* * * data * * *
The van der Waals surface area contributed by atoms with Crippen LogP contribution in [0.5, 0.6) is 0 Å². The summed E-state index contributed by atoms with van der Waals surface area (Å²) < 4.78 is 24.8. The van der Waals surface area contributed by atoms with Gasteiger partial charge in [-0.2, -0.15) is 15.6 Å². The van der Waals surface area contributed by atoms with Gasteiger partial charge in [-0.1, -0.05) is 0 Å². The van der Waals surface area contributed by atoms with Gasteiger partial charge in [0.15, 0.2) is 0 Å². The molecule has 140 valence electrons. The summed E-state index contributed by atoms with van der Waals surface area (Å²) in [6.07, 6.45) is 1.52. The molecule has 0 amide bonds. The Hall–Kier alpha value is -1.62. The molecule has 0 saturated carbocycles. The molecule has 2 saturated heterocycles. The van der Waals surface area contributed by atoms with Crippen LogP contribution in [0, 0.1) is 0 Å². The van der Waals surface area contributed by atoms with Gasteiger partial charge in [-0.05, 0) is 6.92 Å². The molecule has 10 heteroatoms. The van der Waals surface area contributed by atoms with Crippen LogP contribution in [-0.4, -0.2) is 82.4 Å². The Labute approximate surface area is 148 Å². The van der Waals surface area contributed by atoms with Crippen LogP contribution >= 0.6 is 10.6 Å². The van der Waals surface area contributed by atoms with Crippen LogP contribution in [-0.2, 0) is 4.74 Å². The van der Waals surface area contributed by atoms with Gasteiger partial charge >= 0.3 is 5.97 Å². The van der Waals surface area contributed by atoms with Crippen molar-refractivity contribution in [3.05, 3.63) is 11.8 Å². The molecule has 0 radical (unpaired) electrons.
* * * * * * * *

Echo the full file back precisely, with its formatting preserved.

The van der Waals surface area contributed by atoms with Crippen LogP contribution in [0.5, 0.6) is 0 Å². The summed E-state index contributed by atoms with van der Waals surface area (Å²) < 4.78 is 24.8. The van der Waals surface area contributed by atoms with Gasteiger partial charge in [-0.2, -0.15) is 15.6 Å². The van der Waals surface area contributed by atoms with Gasteiger partial charge in [-0.1, -0.05) is 0 Å². The van der Waals surface area contributed by atoms with Gasteiger partial charge in [0.15, 0.2) is 0 Å². The molecule has 140 valence electrons. The summed E-state index contributed by atoms with van der Waals surface area (Å²) in [6.07, 6.45) is 1.52. The molecule has 0 amide bonds. The Hall–Kier alpha value is -1.62. The molecule has 0 saturated carbocycles. The molecule has 2 saturated heterocycles. The van der Waals surface area contributed by atoms with Crippen LogP contribution in [0, 0.1) is 0 Å². The van der Waals surface area contributed by atoms with Gasteiger partial charge in [-0.05, 0) is 6.92 Å². The molecule has 10 heteroatoms. The van der Waals surface area contributed by atoms with Crippen LogP contribution in [-0.4, -0.2) is 82.4 Å². The Labute approximate surface area is 148 Å². The van der Waals surface area contributed by atoms with Crippen LogP contribution >= 0.6 is 10.6 Å². The van der Waals surface area contributed by atoms with Crippen LogP contribution in [-0.2, 0) is 4.74 Å². The van der Waals surface area contributed by atoms with Gasteiger partial charge >= 0.3 is 5.97 Å². The van der Waals surface area contributed by atoms with Crippen molar-refractivity contribution in [3.05, 3.63) is 11.8 Å². The molecule has 0 radical (unpaired) electrons.